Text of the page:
Friday, 6 March 2015

Michael Dummett on Donald Davidson's Radical Interpretation

The way Michael Dummett puts Davidsonian ‘interpretation’ makes it sound far too complex and even ludicrous.

I’m not using 'interpretation' is the way that Davidson does. For Davidson, the hearer’ interpretation is constructing a whole theory of meaning for the speaker, selecting between the possible interpretations, the interpretations which language leaves us to do on the basis of probability and so on.” (222)

Fancy being required to “construct a whole theory of meaning” before one could possibly understand what it was the speaker actually said.

Wasn’t Donald Davidson primarily talking interpretation as it occurs between a member of the home language and that of an alien language of some kind? In that case, it's a feasible and believable idea that one would be required to construct a whole theory of meaning for the utterances of the alien speaker. If it's only about understanding our fellow English speakers, on the other hand, this can’t be the case.

It's of course the case that even in the case of our fellow English speakers that there may be many possible interpretations we can adopt of what it is the English speaker is saying. This too seems to reinforce the other position of the “indeterminacy of meaning”; though that may not be that directly connected to that thesis.

In addition, Dummett talks says that in Davidson the interpretation we choose is found on the “basis of probability”. That is, the probability that the speaker was saying x rather than y. And, according to Davidson’s ‘principle of charity’, we are much more likely to choose x rather than y if our interpretation y commits us the belief that the speaker is, say, irrational or speaking about something that's obviously false.

The implication again seems to be that the existence of abstract thoughts or propositions will get us out of this Davidsonian bind in that if such things exist, then this will severely limit the number and type of interpretations available to us or which we will choose. Perhaps it follows from this that if Davidson didn't believe in propositions or thoughts, then it is bound to be the case that we will have many possible ways of interpreting what it is the speaker has said. However, this can also applied to Dummett’s position even though he believes in thoughts or propositions. Dummett himself concedes this point. That is, even if abstract thoughts or propositions do in fact exist, their existence alone doesn't guarantee the fact that we will get them right or interpret their linguistic expressions correctly.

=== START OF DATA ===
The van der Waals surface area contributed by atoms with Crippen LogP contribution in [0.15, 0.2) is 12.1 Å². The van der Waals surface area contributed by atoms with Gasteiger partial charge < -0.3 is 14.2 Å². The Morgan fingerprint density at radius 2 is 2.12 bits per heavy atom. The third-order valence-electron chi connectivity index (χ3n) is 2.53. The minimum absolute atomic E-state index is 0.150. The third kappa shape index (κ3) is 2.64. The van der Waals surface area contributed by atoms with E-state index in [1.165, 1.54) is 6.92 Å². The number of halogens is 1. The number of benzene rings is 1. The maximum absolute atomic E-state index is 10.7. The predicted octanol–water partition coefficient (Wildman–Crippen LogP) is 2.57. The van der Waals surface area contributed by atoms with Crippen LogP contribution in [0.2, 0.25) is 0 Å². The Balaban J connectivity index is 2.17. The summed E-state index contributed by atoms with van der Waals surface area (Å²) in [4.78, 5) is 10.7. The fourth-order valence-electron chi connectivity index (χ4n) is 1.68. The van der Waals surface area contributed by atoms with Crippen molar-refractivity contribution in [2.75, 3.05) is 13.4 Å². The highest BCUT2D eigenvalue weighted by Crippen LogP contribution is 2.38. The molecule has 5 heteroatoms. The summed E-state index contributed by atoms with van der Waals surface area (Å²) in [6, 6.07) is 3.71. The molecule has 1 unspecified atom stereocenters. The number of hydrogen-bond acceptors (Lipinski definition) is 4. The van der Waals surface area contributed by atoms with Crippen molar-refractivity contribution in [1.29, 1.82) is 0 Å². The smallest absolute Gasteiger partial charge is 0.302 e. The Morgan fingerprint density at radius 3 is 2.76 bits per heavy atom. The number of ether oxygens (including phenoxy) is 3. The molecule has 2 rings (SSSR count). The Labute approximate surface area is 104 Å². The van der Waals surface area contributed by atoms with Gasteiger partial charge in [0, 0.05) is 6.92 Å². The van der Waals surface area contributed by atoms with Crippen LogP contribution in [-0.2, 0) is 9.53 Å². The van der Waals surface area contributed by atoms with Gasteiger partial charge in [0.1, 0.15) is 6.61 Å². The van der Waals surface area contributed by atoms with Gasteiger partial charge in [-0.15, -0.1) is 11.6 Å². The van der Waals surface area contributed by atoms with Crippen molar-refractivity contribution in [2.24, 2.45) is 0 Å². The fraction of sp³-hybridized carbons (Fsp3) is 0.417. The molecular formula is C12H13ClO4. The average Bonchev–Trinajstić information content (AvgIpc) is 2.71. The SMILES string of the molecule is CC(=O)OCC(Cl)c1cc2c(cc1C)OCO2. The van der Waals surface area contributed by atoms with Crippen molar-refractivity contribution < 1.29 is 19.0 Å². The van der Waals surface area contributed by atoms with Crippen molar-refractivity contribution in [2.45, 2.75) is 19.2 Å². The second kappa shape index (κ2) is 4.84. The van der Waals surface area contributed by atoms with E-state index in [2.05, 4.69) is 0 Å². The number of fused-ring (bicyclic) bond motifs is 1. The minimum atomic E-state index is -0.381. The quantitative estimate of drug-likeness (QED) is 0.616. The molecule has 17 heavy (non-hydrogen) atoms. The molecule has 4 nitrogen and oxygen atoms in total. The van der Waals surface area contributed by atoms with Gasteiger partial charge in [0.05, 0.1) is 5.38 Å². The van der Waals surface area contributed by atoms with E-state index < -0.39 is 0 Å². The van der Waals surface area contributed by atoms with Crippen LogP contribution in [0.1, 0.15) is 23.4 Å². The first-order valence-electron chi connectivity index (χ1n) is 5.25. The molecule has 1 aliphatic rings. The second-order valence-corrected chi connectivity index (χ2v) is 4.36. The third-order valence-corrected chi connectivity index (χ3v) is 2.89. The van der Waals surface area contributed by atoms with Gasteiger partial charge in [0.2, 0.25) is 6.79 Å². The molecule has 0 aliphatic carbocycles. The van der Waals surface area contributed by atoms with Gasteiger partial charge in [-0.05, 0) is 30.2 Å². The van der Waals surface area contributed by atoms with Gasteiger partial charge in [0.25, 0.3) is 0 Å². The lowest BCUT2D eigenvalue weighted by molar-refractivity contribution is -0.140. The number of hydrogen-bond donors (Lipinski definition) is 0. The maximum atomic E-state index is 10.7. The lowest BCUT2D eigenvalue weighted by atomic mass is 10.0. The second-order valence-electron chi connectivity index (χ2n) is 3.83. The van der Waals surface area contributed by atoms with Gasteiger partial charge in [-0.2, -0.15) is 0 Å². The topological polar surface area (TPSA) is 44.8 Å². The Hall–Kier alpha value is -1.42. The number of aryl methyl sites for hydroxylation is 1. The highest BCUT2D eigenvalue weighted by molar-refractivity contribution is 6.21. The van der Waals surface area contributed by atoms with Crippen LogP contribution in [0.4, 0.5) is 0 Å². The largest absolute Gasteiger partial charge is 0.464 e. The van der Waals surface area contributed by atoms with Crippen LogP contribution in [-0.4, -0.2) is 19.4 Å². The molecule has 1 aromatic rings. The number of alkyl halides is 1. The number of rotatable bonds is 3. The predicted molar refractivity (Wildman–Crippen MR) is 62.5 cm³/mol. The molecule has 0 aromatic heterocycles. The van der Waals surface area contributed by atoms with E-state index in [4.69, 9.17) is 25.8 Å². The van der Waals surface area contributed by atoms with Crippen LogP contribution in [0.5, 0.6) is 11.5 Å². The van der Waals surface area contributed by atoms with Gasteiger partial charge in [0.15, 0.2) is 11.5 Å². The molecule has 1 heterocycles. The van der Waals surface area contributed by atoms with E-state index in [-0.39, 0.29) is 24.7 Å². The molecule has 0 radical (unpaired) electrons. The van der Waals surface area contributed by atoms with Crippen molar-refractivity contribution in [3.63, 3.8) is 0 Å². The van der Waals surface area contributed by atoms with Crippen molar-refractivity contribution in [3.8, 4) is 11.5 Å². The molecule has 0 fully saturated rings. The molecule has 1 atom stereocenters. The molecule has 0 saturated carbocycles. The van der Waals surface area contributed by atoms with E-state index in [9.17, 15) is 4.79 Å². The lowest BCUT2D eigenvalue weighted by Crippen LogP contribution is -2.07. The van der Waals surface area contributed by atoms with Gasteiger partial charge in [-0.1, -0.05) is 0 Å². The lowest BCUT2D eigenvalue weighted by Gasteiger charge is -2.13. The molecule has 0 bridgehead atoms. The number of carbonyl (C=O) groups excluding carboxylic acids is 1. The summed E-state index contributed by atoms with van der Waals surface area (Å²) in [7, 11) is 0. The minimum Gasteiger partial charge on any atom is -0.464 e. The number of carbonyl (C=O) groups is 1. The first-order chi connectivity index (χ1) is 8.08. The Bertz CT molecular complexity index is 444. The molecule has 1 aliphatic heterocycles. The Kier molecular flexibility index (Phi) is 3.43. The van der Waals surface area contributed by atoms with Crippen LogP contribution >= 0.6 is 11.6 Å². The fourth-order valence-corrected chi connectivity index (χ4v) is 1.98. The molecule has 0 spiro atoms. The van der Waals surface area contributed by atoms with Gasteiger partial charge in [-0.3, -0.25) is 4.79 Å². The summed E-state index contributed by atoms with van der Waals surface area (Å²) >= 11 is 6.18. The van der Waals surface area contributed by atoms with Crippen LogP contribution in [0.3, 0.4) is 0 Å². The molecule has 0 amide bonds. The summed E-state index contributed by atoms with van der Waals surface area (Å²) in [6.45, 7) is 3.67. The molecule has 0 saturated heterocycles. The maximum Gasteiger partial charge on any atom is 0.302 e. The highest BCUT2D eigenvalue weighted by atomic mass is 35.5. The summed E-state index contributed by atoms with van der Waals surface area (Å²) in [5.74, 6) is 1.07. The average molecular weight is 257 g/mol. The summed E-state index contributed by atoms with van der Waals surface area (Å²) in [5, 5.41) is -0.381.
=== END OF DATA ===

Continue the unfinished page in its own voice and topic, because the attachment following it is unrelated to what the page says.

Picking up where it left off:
Dummett then goes on to offer his own alternative to Davidson’s position:

That’s not at all what I mean. He would be very silly if he were saying that, you realise. You do so without thinking, you rule out interpretations which would make someone else’s remarks just silly.”

It's a very strong claim to say that non-Davidsonian interpretation occurs “without thinking”. Really? How would that work? How can one interpret a speaker without thinking? Does he mean this literally? If he does, then it doesn't seem to make sense at all. Perhaps any thinking that does go on in interpretation is ‘tacit’ or ‘implicit’ thinking; though thinking nonetheless. Interpretation is, after all, an act of thinking or of thought.

Dummett also seems to borrow Davidson’s ‘principle of charity’ when he says that “you rule out interpretations which would make someone else’s remarks just silly” (222). That is, we may initially think that the speaker has indeed made a “silly remark”. However, we come to realise, quite quickly, that he or she simply couldn’t have said or meant what we thought he or she said or meant. Clearly this would apply to a sentence such as “I’m going to swallow the colour blue”. However, things aren't quite that simple with sentences such as “I die every day” or sentences which contain other metaphors or poeticisms. We interpret such utterances both routinely and easily without even for a second believing that the speaker really thinks that he dies every day. There are of course locutions that are even more subtle and difficult than that. For example, “I can’t do that!” Does the speaker really mean that he can’t do something; or, say, that he simply doesn't want to do something (perhaps breaking a law).

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